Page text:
The Woodsman wrangles with the issue of pedophilia and, in the process, raises a number of interesting and disturbing questions. Nevertheless, promising first-time feature filmmaker Nicole Kassell takes artistic and intellectual missteps which blunt the impact of her film.
Kevin Bacon plays Walter, a middle-aged pedophiliac parolee who winds up living 32 feet away from an elementary school (an incredible notion that's never justified). He's trying to leave his old lives behind and considering whether to begin a new life or slowly rot away in his lumberyard job and spartan apartment. Bacon's real-life wife Kyra Sedgwick plays Vicki, a co-worker who Walter an opportunity for sexual and personal redemption; Mos Def plays the parole officer waiting for Walter to screw up. The subtleties of interaction between Walter and Vicki—as well as Walter's brother-in-law Carlos—speak to how people gravitate to or recoil from people who reflect their own pain.
Meanwhile, Walter tentatively considers falling off the wagon, trailing a schoolgirl over the river and through the woods; complicating matters yet further, a homosexual pedophile begins working the street between the school and Walter's apartment. Though the confluence of events is overwrought, each challenge gives the finely tuned Bacon an opportunity to play mental and emotional torture. Mos Def is especially memorable; Sedgwick's hard-boiled character also serves well as a foil for Walter. Watching and being watched are prominent themes, underlined by the hard glares of Walter's parole officer and co-workers and by the shared P.O.V. of Walter's stalking.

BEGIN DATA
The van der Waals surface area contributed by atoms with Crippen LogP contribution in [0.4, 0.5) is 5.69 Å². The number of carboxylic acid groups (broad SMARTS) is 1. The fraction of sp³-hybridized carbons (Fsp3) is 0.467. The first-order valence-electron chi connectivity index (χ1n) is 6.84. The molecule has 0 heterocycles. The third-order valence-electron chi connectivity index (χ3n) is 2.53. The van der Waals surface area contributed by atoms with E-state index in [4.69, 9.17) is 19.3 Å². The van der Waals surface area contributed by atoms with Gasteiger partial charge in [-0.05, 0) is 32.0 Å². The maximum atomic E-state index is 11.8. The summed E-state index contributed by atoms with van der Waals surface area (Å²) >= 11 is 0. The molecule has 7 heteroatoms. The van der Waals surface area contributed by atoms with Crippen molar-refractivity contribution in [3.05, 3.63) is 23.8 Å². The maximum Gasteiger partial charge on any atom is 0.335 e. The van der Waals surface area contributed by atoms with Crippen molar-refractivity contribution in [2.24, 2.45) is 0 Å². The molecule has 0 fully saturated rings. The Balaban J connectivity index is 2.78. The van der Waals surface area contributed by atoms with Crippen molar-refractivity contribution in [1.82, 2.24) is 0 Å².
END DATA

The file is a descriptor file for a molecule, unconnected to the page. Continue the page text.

The film's hard-edged realism sits uneasily with Kassell's symbolism and the dead-end fairy-tale allegory suggested by the title. When Walter imagines a red rubber ball bouncing out to him from the schoolyard—an invitation—its film student allusiveness to Fritz Lang's M is self-defeating. Kassell never allows any doubt that Walter should be sympathetic—the wolf who wants to be the woodsman—even as he risks losing his battle with his demons. "It's not what you think," Walter tells Vicki. "I never hurt them, never."
The film's most gripping scene, staged on a park bench, illuminates the mindsets of abuser (Walter) and victim (young Robin, played by Hannah Pilkes); in doing so, Kassell reminds us that most abusers, who sympathize with their victims, were once abused themselves. In scenes like this one, Bacon makes himself smaller, even feeble with guilt and discomfort; in other moments, his Walter recharges with what Kassell and Steven Fechter's screenplay (from Fechter's play) defines as healthy sex and violence; Walter's psychiatrist, though clever, can't give Walter what he needs.
Sympathy isn't the problem (despite the film's offensive, implied lack of sympathy for the homosexual predator); the problem is that the resolution of the emotionally complex story falls apart altogether, with a series of tidy third-act plot feints that place Walter walking the center line to redemption. Many will infer from Kassell's late-breaking, misleading uplift (accompanied by flocks of free-flying birds and Patti La Belle's version of "God's Eye Is On the Sparrow") that Bacon is "cured" by picture's end, a suggestion that's simplistic and unearned by what Kassell shows us. Still, The Woodsman deserves some credit for its performances and provocation.